a.      The selectable dates would be January 1, 2015 through July 31, 2018

b.      The formatted display dates would be 1/1/2015 through 7/31/2018

c.      Forty-Three possible selections.

Here is a sample image of what the control will display for an end user. 

Image 1

Using the code

To use the DateSlider object, include the js file into the HTML file, ensuring that you include the jQuery and moment.js 

HTML

<link href="Content/themes/base/jquery-ui.css" rel="stylesheet" />
<script src="https://code.jquery.com/jquery-3.3.1.js"></script>
<script src="https://code.jquery.com/ui/1.12.1/jquery-ui.js"></script>
<script src="Scripts/moment.js"></script>
<script src="Scripts/DateRanger.js"></script>

After these, you will need to add some 'Glue code' to connect the DateSlider object to the controls on the page.

To start create a script section and add the following to initialize the control.

<script type="text/javascript">

   // Notice we can initialize for any year range, if nothing set, it uses current year
   // from current year - 3 years

    //var drs = new DateRanger(2012, 2020); Future dates will only validate to current year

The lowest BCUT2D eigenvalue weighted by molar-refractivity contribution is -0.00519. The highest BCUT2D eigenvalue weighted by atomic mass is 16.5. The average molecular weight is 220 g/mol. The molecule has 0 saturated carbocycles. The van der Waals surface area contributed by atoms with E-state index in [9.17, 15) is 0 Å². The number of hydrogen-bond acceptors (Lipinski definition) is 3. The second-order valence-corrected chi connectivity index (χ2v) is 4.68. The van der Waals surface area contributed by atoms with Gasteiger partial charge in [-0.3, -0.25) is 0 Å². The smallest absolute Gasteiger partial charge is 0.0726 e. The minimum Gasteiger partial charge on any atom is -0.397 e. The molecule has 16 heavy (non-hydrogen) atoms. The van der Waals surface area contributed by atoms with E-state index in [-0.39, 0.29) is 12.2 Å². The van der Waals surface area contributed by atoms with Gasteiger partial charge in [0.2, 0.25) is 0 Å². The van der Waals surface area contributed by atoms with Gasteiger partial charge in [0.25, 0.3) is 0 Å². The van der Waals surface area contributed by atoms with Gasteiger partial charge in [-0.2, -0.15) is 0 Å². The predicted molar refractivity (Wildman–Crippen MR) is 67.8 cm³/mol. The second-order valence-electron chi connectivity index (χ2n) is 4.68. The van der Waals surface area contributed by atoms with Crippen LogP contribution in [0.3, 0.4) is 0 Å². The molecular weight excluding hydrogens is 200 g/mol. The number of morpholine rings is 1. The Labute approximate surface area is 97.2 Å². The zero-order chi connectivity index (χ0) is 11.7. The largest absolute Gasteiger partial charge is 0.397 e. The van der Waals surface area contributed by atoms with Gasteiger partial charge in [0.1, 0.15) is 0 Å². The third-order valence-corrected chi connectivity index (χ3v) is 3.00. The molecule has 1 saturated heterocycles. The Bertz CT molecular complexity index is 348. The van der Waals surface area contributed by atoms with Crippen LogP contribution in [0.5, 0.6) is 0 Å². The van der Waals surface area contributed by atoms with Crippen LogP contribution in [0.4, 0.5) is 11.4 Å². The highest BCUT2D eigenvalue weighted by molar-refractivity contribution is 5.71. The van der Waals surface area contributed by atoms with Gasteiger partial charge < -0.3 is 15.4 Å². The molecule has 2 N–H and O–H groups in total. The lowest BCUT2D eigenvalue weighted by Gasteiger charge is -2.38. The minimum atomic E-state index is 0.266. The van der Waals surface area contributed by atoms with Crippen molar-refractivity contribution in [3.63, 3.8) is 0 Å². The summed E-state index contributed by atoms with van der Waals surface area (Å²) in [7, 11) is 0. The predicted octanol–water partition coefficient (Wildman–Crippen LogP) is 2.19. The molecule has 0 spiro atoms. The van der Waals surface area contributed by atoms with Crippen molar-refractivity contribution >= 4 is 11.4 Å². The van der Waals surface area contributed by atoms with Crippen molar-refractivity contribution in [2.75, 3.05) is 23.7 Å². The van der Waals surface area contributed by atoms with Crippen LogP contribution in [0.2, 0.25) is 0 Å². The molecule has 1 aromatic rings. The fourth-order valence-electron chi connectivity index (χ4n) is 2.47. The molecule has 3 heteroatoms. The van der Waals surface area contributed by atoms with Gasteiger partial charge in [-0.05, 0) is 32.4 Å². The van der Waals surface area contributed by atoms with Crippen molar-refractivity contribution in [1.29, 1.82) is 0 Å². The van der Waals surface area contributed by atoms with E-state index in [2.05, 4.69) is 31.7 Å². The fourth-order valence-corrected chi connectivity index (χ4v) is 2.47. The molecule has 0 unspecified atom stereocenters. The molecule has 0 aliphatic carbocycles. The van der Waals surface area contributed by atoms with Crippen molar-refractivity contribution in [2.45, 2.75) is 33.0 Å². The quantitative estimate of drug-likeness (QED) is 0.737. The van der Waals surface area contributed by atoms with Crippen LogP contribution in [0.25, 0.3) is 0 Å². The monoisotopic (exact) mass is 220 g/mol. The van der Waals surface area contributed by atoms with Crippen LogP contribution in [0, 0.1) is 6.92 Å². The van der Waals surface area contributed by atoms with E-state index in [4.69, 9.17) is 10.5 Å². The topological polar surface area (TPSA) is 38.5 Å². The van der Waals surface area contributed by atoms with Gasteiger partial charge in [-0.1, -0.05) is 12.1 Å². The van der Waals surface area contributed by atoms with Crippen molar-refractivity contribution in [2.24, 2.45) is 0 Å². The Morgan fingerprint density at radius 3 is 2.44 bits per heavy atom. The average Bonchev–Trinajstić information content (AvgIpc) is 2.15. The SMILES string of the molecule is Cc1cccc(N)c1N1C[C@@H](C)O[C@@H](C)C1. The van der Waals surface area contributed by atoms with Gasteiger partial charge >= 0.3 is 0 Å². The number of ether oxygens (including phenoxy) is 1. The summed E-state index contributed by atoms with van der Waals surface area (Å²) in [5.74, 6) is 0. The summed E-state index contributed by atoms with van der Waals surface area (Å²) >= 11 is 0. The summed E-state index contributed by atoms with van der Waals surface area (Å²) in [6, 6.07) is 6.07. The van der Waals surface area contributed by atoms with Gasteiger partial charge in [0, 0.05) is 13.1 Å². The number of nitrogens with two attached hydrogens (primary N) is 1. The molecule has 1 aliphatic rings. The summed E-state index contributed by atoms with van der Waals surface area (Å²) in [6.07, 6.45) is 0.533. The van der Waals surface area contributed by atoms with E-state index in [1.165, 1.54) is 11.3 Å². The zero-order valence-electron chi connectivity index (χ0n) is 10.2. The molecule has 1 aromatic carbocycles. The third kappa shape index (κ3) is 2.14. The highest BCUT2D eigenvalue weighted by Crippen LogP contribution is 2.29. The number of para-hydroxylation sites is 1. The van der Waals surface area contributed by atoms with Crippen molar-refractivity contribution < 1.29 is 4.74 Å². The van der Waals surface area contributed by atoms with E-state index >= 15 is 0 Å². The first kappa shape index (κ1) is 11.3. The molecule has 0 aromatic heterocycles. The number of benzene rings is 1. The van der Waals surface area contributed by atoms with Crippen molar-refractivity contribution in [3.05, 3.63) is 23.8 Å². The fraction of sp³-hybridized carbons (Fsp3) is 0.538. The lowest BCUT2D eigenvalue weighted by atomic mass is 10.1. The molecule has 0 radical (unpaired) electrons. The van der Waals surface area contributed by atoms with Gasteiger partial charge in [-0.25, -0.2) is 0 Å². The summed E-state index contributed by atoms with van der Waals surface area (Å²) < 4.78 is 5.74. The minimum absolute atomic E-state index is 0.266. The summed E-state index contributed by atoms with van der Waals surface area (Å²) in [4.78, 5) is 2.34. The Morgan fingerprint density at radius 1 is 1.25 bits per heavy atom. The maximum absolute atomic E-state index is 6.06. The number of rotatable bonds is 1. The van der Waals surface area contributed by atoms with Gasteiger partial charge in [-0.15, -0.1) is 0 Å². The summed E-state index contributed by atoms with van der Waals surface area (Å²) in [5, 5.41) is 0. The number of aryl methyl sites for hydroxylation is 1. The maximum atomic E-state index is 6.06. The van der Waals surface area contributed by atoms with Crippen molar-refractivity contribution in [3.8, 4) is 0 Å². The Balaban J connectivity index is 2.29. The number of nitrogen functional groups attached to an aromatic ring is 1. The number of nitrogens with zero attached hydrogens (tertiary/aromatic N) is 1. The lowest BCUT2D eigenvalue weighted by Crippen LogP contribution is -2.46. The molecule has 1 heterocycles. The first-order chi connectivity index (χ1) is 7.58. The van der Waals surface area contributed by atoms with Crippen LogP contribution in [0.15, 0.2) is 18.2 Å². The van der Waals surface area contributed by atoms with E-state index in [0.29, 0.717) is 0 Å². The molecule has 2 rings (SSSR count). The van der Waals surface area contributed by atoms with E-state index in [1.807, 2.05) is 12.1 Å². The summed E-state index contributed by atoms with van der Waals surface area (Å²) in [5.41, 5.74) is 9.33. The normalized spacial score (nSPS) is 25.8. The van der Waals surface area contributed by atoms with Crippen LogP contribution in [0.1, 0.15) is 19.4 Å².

var drs = new DateRanger();
    //This is used to store the returned object from setCurrentDateView
    var cdv = {};

Next you will want to call the method setCurrentDateView with the values ('month','quarter' or 'year') on the page loaded event and the change view dropdown

function changeBasis() {
        cdv = drs.setCurrentDateView($('#ddlBasis').find(":selected").val()); //control sets view
        changeslider();
    }

$(function () {

        cdv = drs.setCurrentDateView('Month'); //control sets view

        //initializing slider and setting it's slide function
        $("#dateSlider").slider({
            range: true,
            max: cdv.eIndex,
            slide: function (event, ui) { changeslider(event, ui) }
        });

        changeslider();

    })

The function changeslider is really the glue that pulls it all together. It uses the DateRanger methods (display and fullStartDate) to retrieve the values used to update the page when the handles are changed.